Mr Miliband endorsed the full Leveson proposals as “measured, reasonable and proportionate”, and said legislation should be enacted in the Parliamentary session starting next May. “This is a once-in-a-generation opportunity to make change the public can trust. There can be no more last chance saloons,” he said.

Start your day with The Independent, sign up for daily news emails
Latest stories from i100
Have you tried new the Independent Digital Edition apps?
SPONSORED FEATURES
Independent Dating
and  

By clicking 'Search' you
are agreeing to our
Terms of Use.

iJobs Job Widget
iJobs Media

Guru Careers: Financial Controller

£45 - £55k DOE: Guru Careers: A Financial Controller is required to join a suc...

Guru Careers: Product Manager / Product Marketing Manager / Product Owner

COMPETITIVE: Guru Careers: A Product Manager / Product Owner is required to jo...

Recruitment Genius: Online Customer Service Advisor

£13000 - £15000 per annum: Recruitment Genius: A chance to work for an extreme...

Recruitment Genius: Account Manager - Media Sales - £36,000 OTE

£28000 - £36000 per annum: Recruitment Genius: This award-winning company, whi...

Day In a Page

Turkey's conflict with Kurdish guerrillas in Iraq can benefit Isis in Syria

Turkey's conflict with Kurdish guerrillas in Iraq can benefit Isis in Syria

Turkish President Erdogan could benefit politically from the targeting of the PKK, says Patrick Cockburn
Yvette Cooper: Our choice is years of Tory rule under Jeremy Corbyn or a return to a Labour government

Our choice is years of Tory rule under Corbyn or a return to a Labour government

Yvette Cooper urged Labour members to 'get serious' about the next general election rather than become 'a protest movement'
Singapore's domestic workers routinely exploited and often abused in the service of rich nationals

Singapore's hidden secret of domestic worker abuse

David Cameron was shown the country's shiniest veneer on his tour. What he didn't see was the army of foreign women who are routinely exploited and often abused in the service of rich nationals
Showdown by Shirley Jackson: A previously unpublished short story from the queen of American Gothic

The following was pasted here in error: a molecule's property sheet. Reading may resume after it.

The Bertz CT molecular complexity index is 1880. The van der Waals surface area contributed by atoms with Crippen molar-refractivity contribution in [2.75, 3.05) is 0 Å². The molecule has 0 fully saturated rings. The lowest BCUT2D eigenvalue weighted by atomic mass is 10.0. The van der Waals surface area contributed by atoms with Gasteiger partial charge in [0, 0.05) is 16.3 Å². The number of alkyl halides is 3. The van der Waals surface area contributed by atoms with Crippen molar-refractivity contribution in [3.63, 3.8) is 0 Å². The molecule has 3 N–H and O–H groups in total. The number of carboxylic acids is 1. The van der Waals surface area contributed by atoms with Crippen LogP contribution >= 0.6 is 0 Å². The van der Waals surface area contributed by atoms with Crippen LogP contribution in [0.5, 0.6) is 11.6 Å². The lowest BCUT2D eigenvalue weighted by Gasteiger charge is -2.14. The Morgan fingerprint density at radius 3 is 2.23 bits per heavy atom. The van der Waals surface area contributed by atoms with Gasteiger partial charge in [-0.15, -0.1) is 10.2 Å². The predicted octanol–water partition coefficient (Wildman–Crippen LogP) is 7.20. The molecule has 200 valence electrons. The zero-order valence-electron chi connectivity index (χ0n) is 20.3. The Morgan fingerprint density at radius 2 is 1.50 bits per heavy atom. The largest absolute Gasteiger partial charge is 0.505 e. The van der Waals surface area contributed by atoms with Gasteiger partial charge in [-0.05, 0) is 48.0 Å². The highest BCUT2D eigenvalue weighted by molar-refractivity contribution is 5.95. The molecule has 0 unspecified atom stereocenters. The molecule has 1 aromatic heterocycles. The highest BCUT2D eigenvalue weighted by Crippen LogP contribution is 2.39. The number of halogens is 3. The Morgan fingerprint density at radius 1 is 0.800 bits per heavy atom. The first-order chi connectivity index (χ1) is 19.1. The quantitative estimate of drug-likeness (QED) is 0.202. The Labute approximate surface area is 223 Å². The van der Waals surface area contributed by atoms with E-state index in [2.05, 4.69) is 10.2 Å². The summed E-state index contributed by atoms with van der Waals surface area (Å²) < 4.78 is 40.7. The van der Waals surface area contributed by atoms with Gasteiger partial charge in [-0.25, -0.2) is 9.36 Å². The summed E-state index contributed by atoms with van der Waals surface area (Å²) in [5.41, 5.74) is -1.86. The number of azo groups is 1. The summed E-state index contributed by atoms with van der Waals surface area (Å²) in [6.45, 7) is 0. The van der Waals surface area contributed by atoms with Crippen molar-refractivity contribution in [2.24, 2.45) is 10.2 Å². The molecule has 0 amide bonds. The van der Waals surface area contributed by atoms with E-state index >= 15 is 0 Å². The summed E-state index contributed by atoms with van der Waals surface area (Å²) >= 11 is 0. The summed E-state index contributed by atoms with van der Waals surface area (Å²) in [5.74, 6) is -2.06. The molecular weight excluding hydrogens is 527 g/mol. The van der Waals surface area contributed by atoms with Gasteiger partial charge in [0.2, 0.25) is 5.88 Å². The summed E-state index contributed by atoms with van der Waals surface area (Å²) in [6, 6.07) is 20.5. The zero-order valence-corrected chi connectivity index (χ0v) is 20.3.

Showdown, by Shirley Jackson

A previously unpublished short story from the queen of American Gothic
10 best DSLRs

Be sharp! 10 best DSLRs

Up your photography game with a versatile, powerful machine
Solved after 200 years: the mysterious deaths of 3,000 soldiers from Napoleon's army

Solved after 200 years

The mysterious deaths of 3,000 soldiers from Napoleon's army
Every regional power has betrayed the Kurds so Turkish bombing is no surprise

Robert Fisk on the Turkey conflict

Every regional power has betrayed the Kurds so Turkish bombing is no surprise
Investigation into wreck of unidentified submarine found off the coast of Sweden

Sunken sub

Investigation underway into wreck of an unidentified submarine found off the coast of Sweden
Instagram and Facebook have 'totally changed' the way people buy clothes

Age of the selfie

Instagram and Facebook have 'totally changed' the way people buy clothes
Not so square: How BBC's Bloomsbury saga is sexing up the period drama

Not so square

How Virginia Woolf saga is sexing up the BBC period drama
Rio Olympics 2016: The seven teenagers still carrying a torch for our Games hopes

Still carrying the torch

The seven teenagers given our Olympic hopes
The West likes to think that 'civilisation' will defeat Isis, but history suggests otherwise

The West likes to think that 'civilisation' will defeat Isis...

...but history suggests otherwise
The bald truth: How one author's thinning hair made him a Wayne Rooney sympathiser

The bald truth

How thinning hair made me a Wayne Rooney sympathiser
Froome wins second Tour de France after triumphant ride into Paris with Team Sky

Tour de France 2015

Froome rides into Paris to win historic second Tour
Fifteen years ago, Concorde crashed, and a dream died. Today, the desire to travel faster than the speed of sound is growing once again

A new beginning for supersonic flight?

Concorde's successors are in the works 15 years on from the Paris crash